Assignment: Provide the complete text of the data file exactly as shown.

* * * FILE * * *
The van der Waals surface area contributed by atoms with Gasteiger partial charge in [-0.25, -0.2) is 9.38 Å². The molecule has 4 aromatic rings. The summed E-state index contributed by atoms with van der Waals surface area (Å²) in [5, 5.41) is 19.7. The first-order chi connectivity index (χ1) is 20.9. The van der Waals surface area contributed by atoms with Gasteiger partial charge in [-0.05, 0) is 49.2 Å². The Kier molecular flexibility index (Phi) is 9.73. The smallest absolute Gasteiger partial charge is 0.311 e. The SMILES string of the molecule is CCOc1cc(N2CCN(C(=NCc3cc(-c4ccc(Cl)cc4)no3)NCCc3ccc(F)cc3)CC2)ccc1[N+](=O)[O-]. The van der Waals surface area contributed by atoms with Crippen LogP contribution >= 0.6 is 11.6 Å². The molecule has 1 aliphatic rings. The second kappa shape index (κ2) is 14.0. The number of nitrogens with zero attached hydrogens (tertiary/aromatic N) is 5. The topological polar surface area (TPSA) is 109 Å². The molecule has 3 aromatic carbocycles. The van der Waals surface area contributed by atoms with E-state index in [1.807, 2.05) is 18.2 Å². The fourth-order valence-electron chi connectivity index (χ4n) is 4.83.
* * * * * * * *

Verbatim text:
The van der Waals surface area contributed by atoms with Gasteiger partial charge in [-0.25, -0.2) is 9.38 Å². The molecule has 4 aromatic rings. The summed E-state index contributed by atoms with van der Waals surface area (Å²) in [5, 5.41) is 19.7. The first-order chi connectivity index (χ1) is 20.9. The van der Waals surface area contributed by atoms with Gasteiger partial charge in [-0.05, 0) is 49.2 Å². The Kier molecular flexibility index (Phi) is 9.73. The smallest absolute Gasteiger partial charge is 0.311 e. The SMILES string of the molecule is CCOc1cc(N2CCN(C(=NCc3cc(-c4ccc(Cl)cc4)no3)NCCc3ccc(F)cc3)CC2)ccc1[N+](=O)[O-]. The van der Waals surface area contributed by atoms with Crippen LogP contribution >= 0.6 is 11.6 Å². The molecule has 1 aliphatic rings. The second kappa shape index (κ2) is 14.0. The number of nitrogens with zero attached hydrogens (tertiary/aromatic N) is 5. The topological polar surface area (TPSA) is 109 Å². The molecule has 3 aromatic carbocycles. The van der Waals surface area contributed by atoms with E-state index in [1.807, 2.05) is 18.2 Å². The fourth-order valence-electron chi connectivity index (χ4n) is 4.83.